This is what I think happened when Rhinoceros Auklets were named. But really and truly, they are puffins. They radiated about 5 million years ago and are closely related to auklets. My research provides further evidence of this in that they have similar voices. But they are individuals in their own right.
Little is known about Rhinoceros Auklets. We have studied them on land during their breeding season.
But we're not entirely sure where they go for the rest of the year. We know they go far out to sea. And to watch them on land is to verify that they're built for living on the water. I've never witnessed a more clumsy bird (then again, I've never seen albatrosses in person).
I spent 3 months virtually alone on Protection Island, WA with these birds (and the guillemots). I weighed and measured the rhino chicks every other day and recorded them every night. When they fledged their burrows, it was actually a bit sad for me. I had become their loud, obnoxious people-parent and they had grown so used to me that they would crawl into my red weigh bag every time I dipped them from their nests.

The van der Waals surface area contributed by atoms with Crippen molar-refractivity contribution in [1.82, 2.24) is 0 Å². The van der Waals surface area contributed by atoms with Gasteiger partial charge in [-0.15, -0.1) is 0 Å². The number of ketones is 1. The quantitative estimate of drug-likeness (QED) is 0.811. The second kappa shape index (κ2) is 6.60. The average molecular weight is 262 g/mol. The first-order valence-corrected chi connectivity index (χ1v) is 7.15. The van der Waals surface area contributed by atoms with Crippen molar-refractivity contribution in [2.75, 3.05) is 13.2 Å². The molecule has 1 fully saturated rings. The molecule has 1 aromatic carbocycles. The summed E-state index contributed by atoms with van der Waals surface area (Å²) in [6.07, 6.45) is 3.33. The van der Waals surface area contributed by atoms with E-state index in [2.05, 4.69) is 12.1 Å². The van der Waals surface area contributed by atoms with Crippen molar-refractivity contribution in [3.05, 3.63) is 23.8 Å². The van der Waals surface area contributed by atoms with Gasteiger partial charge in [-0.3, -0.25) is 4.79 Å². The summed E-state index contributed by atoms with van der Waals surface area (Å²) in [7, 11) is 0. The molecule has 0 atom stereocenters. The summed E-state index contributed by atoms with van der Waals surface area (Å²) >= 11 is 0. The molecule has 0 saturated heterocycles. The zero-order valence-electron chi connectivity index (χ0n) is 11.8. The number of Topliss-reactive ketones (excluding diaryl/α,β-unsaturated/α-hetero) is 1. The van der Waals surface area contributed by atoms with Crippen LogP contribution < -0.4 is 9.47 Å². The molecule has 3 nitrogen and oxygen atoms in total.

I saw some of the fledglings the next morning in the marina. They usually stick around for a single day before they head all the way out to sea--or wherever they go. So as I observed the guillemots from the boat every morning, I watched the fledgling rhinos and said goodbye to them as I fondly recalled them as tiny puffy babies.
Again, I have many photos of them as pufflings. But I cannot show you just yet because they're tied up in a manuscript I will soon submit for publishing. Patience, my friends.
What I can do is show you some fledgling rhinos.
Do you see the tiny rhinoceros "horn" on the tops of their bills? Both males and females have those.
I hope you enjoyed the photos of one of my favorite birds. I am a little biased. When you spend 3 months on an island with no one to talk to but the birds, you become very attached and pretty weird.
Come back next Sunday for my final post on Protection Island, WA.